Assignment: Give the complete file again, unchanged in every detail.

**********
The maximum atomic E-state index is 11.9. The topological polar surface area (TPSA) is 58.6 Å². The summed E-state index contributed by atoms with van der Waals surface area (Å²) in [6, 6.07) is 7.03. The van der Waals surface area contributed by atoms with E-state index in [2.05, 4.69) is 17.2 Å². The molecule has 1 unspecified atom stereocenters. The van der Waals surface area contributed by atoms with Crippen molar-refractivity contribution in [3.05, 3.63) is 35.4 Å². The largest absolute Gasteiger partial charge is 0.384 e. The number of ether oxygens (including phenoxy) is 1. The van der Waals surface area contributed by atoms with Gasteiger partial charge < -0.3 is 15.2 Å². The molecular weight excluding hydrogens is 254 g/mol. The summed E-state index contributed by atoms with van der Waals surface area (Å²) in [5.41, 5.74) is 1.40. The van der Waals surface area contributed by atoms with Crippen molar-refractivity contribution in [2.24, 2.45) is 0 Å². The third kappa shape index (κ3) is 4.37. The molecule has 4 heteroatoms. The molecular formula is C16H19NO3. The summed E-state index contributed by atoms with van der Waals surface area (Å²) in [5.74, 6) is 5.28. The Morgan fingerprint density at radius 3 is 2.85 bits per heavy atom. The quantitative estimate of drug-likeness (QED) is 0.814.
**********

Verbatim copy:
The maximum atomic E-state index is 11.9. The topological polar surface area (TPSA) is 58.6 Å². The summed E-state index contributed by atoms with van der Waals surface area (Å²) in [6, 6.07) is 7.03. The van der Waals surface area contributed by atoms with E-state index in [2.05, 4.69) is 17.2 Å². The molecule has 1 unspecified atom stereocenters. The van der Waals surface area contributed by atoms with Crippen molar-refractivity contribution in [3.05, 3.63) is 35.4 Å². The largest absolute Gasteiger partial charge is 0.384 e. The number of ether oxygens (including phenoxy) is 1. The van der Waals surface area contributed by atoms with Gasteiger partial charge < -0.3 is 15.2 Å². The molecular weight excluding hydrogens is 254 g/mol. The summed E-state index contributed by atoms with van der Waals surface area (Å²) in [5.41, 5.74) is 1.40. The van der Waals surface area contributed by atoms with Crippen molar-refractivity contribution in [2.24, 2.45) is 0 Å². The third kappa shape index (κ3) is 4.37. The molecule has 4 heteroatoms. The molecular formula is C16H19NO3. The summed E-state index contributed by atoms with van der Waals surface area (Å²) in [5.74, 6) is 5.28. The Morgan fingerprint density at radius 3 is 2.85 bits per heavy atom. The quantitative estimate of drug-likeness (QED) is 0.814.